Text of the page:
Keep writing, everyone, and if you have any other short story tips, pass them along in the comments section.

Until next time.

Why Being a Writer is Like Riding a Rollercoaster

Being a writer is both the most exhilarating thing and the most terrifying. Writing is full of so many ups and downs that sometimes (more frequently than not) it’s hard to keep straight what’s going on in your emotion department. There’s nothing like finally putting the finishing touches on a manuscript and saying to yourself, “Hey, look at what I did. Look at what I created.” But, on the other hand, some of your lowest points can come as a writer too – like when you get a terrible review, or you’ve been rejected for the millionth time.

Writing is my passion, it’s what I want to do for the rest of my life. And there’s nothing like that feeling when you realize someone else has enjoyed something you’ve written, and you’ve maybe even helped them figure something out. Positive comments, reviews, even someone offering to re-post or re-blog something you’ve worked on, all give off this euphoric sense and suddenly you’re on Cloud Nine. It feels like nothing will be able to tear you down from the high you have.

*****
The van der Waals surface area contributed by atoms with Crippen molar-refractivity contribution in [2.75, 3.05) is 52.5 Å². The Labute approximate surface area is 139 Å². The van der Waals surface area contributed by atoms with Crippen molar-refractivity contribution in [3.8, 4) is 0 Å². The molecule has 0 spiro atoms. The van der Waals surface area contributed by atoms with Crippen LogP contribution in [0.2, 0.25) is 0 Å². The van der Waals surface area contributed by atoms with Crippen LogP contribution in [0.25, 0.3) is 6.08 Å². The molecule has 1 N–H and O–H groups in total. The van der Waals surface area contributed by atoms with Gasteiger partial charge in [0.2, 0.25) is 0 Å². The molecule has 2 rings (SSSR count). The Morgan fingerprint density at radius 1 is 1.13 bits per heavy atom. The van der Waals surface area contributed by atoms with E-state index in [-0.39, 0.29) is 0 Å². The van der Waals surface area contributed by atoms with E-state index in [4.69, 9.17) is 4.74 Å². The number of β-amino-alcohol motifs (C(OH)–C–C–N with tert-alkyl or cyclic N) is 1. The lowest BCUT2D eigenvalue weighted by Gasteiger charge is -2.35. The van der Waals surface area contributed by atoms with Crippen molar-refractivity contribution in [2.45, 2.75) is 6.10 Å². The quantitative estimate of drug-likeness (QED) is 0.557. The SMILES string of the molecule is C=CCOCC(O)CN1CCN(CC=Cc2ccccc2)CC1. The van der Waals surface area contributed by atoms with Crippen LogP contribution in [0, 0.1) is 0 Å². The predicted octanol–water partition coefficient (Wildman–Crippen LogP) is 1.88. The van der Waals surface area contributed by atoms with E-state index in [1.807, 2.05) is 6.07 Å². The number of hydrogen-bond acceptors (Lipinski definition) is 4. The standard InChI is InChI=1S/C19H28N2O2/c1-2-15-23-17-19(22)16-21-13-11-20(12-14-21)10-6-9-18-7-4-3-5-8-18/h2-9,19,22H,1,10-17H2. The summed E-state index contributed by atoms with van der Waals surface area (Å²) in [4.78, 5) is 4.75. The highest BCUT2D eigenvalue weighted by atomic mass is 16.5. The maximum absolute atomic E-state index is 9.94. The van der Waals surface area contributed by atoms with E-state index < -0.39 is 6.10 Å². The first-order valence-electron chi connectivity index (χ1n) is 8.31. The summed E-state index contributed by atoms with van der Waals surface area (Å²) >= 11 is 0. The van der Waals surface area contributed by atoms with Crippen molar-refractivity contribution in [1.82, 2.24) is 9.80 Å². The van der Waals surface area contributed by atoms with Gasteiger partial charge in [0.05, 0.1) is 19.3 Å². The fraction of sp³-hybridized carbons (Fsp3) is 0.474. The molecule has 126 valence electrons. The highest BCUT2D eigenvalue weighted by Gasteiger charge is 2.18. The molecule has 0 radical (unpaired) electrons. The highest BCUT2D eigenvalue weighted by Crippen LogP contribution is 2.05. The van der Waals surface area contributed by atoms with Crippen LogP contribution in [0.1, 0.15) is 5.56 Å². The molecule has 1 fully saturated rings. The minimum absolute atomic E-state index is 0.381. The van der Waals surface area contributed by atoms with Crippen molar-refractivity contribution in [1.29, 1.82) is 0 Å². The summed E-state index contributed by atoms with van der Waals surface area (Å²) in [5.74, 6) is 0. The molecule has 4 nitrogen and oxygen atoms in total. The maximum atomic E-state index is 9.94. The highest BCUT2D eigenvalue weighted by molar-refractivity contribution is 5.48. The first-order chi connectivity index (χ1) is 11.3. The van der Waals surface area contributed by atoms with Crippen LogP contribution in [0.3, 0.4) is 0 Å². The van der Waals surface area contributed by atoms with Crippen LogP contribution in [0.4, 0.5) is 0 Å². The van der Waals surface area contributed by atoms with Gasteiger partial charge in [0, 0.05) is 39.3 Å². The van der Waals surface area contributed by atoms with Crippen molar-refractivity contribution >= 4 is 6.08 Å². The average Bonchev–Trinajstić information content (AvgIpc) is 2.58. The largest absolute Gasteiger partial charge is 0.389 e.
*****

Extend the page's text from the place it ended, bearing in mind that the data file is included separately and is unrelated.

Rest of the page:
Until you receive a nasty comment from someone on the internet. Or that person you’re catching up with scoffs at you when you inform them you’re a writer. Or a thousand other scenarios – if you’re a writer, you know what I’m talking about.

So then you have to pick yourself up by the bootstraps, tell yourself that what you’re doing does have worth, and start over. Soon you find a new idea – a great idea – the idea that’s going to send you over the top. And you pour yourself into it over the next few months (or years, depending on how fast/slow of a writer you are). The plot, the characters, the setting – they all become a part of you. You feel as if you’ve given everything to this piece, every ounce of your soul. Suddenly, you’re on Cloud Nine again, with a finished piece and confidence booming.

I think you know what’s coming next. More rejections, more negativity, more self-doubt.

Does it feel like a roller coaster yet?